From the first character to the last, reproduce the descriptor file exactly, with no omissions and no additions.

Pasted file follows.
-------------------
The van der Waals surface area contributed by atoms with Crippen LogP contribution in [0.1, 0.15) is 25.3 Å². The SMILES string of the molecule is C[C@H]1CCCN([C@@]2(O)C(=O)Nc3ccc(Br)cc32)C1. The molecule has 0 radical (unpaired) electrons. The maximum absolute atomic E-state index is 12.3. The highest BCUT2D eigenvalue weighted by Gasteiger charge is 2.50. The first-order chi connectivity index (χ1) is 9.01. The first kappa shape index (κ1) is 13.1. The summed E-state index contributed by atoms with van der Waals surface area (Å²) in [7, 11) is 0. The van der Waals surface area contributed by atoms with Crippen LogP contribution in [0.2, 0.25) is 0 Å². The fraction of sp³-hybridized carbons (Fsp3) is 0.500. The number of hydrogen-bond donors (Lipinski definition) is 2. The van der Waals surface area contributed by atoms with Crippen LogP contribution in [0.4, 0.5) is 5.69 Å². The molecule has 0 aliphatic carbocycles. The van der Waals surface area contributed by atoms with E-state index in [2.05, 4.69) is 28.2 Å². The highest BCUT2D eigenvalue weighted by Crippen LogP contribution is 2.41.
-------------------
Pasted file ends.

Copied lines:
The van der Waals surface area contributed by atoms with Crippen LogP contribution in [0.1, 0.15) is 25.3 Å². The SMILES string of the molecule is C[C@H]1CCCN([C@@]2(O)C(=O)Nc3ccc(Br)cc32)C1. The molecule has 0 radical (unpaired) electrons. The maximum absolute atomic E-state index is 12.3. The highest BCUT2D eigenvalue weighted by Gasteiger charge is 2.50. The first-order chi connectivity index (χ1) is 9.01. The first kappa shape index (κ1) is 13.1. The summed E-state index contributed by atoms with van der Waals surface area (Å²) in [7, 11) is 0. The van der Waals surface area contributed by atoms with Crippen LogP contribution in [0.2, 0.25) is 0 Å². The fraction of sp³-hybridized carbons (Fsp3) is 0.500. The number of hydrogen-bond donors (Lipinski definition) is 2. The van der Waals surface area contributed by atoms with Crippen LogP contribution in [0.4, 0.5) is 5.69 Å². The molecule has 0 aliphatic carbocycles. The van der Waals surface area contributed by atoms with E-state index in [2.05, 4.69) is 28.2 Å². The highest BCUT2D eigenvalue weighted by Crippen LogP contribution is 2.41.